A captivating collection of stories based on world mythologies.



In this anthology penned by authors from the Rick Riordan Presents imprint—and Riordan himself—mythological adventures lie in wait.

In the Mississippi Civil Rights Museum, Gum Baby must save her friends from a ghostie dressed in rags in Kwame Mbalia’s “The Gum Baby Files.” In Carlos Hernandez’ “Calamity Juice,” Cuban American Sal and Gabi must figure out which alternate version of the universe has swallowed up their friend. In “Beware the Grove of True Love” by Roshani Chokshi, Aru Shah and her Pandava sisters enter a Night Bazaar in the Otherworld; they must return gunghroos, or anklet bells, to a magical being they upset. And at the All-Nations Assembly powwow, Diné girl Nizhoni; her best friend, Davery; and other Native youth try—and fail—to take a break from slaying monsters in “The Demon Drum” by Rebecca Roanhorse. The 10 short stories in this anthology pulse with imagination and humor, and each entry is a true page-turner set in a fully realized, satisfyingly complete fantasy world that is accessible even to readers who are not familiar with the authors’ novels. At times, the dialogue can feel forced, as though the writers are trying to shape their styles to match Riordan’s; the strongest stories are the ones that avoid this pitfall and which have the most distinctive voices.

A captivating collection of stories based on world mythologies. (guide to Irish names, contributor bios) (Fantasy. 9-13)

Pub Date: Sept. 28, 2021

ISBN: 978-1-368-07083-6

Page Count: 496

Publisher: Rick Riordan Presents/Disney

Review Posted Online: July 13, 2021

Kirkus Reviews Issue: Aug. 1, 2021

Did you like this book?

No Comments Yet

Is this the end? Well, no…the series will stagger on through at least one more scheduled sequel.


From the Captain Underpants series , Vol. 9

Sure signs that the creative wells are running dry at last, the Captain’s ninth, overstuffed outing both recycles a villain (see Book 4) and offers trendy anti-bullying wish fulfillment.

Not that there aren’t pranks and envelope-pushing quips aplenty. To start, in an alternate ending to the previous episode, Principal Krupp ends up in prison (“…a lot like being a student at Jerome Horwitz Elementary School, except that the prison had better funding”). There, he witnesses fellow inmate Tippy Tinkletrousers (aka Professor Poopypants) escape in a giant Robo-Suit (later reduced to time-traveling trousers). The villain sets off after George and Harold, who are in juvie (“not much different from our old school…except that they have library books here.”). Cut to five years previous, in a prequel to the whole series. George and Harold link up in kindergarten to reduce a quartet of vicious bullies to giggling insanity with a relentless series of pranks involving shaving cream, spiders, effeminate spoof text messages and friendship bracelets. Pilkey tucks both topical jokes and bathroom humor into the cartoon art, and ups the narrative’s lexical ante with terms like “pharmaceuticals” and “theatrical flair.” Unfortunately, the bullies’ sad fates force Krupp to resign, so he’s not around to save the Earth from being destroyed later on by Talking Toilets and other invaders…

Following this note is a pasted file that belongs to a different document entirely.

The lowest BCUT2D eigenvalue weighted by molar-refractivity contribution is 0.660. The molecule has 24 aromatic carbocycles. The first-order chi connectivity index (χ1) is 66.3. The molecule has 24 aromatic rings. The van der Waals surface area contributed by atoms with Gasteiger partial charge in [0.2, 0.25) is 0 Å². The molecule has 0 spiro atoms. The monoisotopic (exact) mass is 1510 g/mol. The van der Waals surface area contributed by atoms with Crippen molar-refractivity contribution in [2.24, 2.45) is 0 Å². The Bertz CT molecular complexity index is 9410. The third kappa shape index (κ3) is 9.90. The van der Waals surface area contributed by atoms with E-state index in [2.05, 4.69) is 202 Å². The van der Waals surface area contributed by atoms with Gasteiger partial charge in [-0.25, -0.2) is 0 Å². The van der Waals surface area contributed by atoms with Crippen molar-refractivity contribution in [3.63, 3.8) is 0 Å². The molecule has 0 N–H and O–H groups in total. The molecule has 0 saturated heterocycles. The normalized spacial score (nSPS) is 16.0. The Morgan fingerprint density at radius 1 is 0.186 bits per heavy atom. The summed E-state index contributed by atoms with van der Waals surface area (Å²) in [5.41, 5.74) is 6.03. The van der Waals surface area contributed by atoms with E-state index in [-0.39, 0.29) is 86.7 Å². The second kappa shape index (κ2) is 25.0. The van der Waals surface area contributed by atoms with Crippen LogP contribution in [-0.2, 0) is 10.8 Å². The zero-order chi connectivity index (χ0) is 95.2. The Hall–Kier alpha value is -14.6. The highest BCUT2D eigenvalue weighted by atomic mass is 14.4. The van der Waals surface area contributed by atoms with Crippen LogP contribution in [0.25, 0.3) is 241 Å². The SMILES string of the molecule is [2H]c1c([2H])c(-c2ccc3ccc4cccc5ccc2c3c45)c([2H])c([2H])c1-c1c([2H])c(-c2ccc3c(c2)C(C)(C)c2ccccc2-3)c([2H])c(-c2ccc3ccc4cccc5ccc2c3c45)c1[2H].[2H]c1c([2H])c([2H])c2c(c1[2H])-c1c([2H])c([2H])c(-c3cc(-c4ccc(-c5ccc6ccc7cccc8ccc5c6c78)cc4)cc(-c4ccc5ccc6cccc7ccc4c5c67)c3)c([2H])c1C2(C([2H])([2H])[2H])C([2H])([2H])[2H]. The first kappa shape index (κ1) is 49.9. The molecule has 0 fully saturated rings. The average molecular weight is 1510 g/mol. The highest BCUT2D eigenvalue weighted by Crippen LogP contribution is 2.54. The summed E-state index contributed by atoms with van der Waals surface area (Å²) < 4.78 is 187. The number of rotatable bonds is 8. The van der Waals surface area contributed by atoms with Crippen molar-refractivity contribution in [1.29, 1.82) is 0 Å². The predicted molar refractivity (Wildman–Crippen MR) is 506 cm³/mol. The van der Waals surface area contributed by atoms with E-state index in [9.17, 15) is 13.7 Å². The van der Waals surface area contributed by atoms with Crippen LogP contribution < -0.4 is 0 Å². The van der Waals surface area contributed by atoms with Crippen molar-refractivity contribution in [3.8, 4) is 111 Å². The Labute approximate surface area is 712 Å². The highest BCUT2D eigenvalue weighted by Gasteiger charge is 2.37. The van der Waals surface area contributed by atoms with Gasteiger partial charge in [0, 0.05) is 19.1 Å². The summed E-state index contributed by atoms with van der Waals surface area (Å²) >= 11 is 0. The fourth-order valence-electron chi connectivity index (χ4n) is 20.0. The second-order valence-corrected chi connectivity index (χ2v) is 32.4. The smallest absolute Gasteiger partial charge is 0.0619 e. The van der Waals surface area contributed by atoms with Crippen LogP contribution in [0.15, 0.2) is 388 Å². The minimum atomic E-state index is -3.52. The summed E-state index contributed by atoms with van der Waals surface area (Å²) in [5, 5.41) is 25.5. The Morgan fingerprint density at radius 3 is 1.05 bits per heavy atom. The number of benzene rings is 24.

Is this the end? Well, no…the series will stagger on through at least one more scheduled sequel. (Fantasy. 10-12)

Pub Date: Aug. 28, 2012

ISBN: 978-0-545-17534-0

Page Count: 304

Publisher: Scholastic

Review Posted Online: June 20, 2012

Kirkus Reviews Issue: July 15, 2012

Did you like this book?

A sly, side-splitting hoot from start to finish.


The dreary prospect of spending a lifetime making caskets instead of wonderful inventions prompts a young orphan to snatch up his little sister and flee. Where? To the circus, of course.

Fortunately or otherwise, John and 6-year-old Page join up with Boz—sometime human cannonball for the seedy Wandering Wayfarers and a “vertically challenged” trickster with a fantastic gift for sowing chaos. Alas, the budding engineer barely has time to settle in to begin work on an experimental circus wagon powered by chicken poop and dubbed (with questionable forethought) the Autopsy. The hot pursuit of malign and indomitable Great-Aunt Beauregard, the Coggins’ only living relative, forces all three to leave the troupe for further flights and misadventures. Teele spins her adventure around a sturdy protagonist whose love for his little sister is matched only by his fierce desire for something better in life for them both and tucks in an outstanding supporting cast featuring several notably strong-minded, independent women (Page, whose glare “would kill spiders dead,” not least among them). Better yet, in Boz she has created a scene-stealing force of nature, a free spirit who’s never happier than when he’s stirring up mischief. A climactic clutch culminating in a magnificently destructive display of fireworks leaves the Coggin sibs well-positioned for bright futures. (Illustrations not seen.)

A sly, side-splitting hoot from start to finish. (Adventure. 11-13)

Pub Date: April 12, 2016

ISBN: 978-0-06-234510-3

Page Count: 352

Publisher: Walden Pond Press/HarperCollins

Review Posted Online: Dec. 22, 2015

Kirkus Reviews Issue: Jan. 1, 2016

Did you like this book?